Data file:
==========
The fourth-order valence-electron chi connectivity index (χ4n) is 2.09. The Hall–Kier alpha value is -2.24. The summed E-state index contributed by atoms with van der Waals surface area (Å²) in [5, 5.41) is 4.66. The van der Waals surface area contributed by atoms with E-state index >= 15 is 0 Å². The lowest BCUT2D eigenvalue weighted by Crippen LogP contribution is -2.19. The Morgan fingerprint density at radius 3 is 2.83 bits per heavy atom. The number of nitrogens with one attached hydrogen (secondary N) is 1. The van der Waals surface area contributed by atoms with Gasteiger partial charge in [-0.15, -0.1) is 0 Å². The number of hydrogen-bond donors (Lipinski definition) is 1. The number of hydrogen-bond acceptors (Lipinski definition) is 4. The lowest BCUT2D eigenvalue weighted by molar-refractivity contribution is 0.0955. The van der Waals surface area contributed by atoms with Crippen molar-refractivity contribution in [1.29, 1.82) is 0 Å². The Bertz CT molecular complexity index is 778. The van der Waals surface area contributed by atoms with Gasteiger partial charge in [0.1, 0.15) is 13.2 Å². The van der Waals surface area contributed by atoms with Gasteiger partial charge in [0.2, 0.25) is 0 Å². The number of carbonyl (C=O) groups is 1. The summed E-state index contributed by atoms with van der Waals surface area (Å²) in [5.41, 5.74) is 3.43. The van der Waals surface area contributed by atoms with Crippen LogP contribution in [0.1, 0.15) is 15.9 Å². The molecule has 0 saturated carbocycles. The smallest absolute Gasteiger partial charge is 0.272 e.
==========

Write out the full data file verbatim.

The fourth-order valence-electron chi connectivity index (χ4n) is 2.09. The Hall–Kier alpha value is -2.24. The summed E-state index contributed by atoms with van der Waals surface area (Å²) in [5, 5.41) is 4.66. The van der Waals surface area contributed by atoms with E-state index >= 15 is 0 Å². The lowest BCUT2D eigenvalue weighted by Crippen LogP contribution is -2.19. The Morgan fingerprint density at radius 3 is 2.83 bits per heavy atom. The number of nitrogens with one attached hydrogen (secondary N) is 1. The van der Waals surface area contributed by atoms with Gasteiger partial charge in [-0.15, -0.1) is 0 Å². The number of hydrogen-bond donors (Lipinski definition) is 1. The number of hydrogen-bond acceptors (Lipinski definition) is 4. The lowest BCUT2D eigenvalue weighted by molar-refractivity contribution is 0.0955. The van der Waals surface area contributed by atoms with Crippen molar-refractivity contribution in [1.29, 1.82) is 0 Å². The Bertz CT molecular complexity index is 778. The van der Waals surface area contributed by atoms with Gasteiger partial charge in [0.1, 0.15) is 13.2 Å². The van der Waals surface area contributed by atoms with Gasteiger partial charge in [0.2, 0.25) is 0 Å². The number of carbonyl (C=O) groups is 1. The summed E-state index contributed by atoms with van der Waals surface area (Å²) in [5.41, 5.74) is 3.43. The van der Waals surface area contributed by atoms with Crippen LogP contribution in [0.1, 0.15) is 15.9 Å². The molecule has 0 saturated carbocycles. The smallest absolute Gasteiger partial charge is 0.272 e.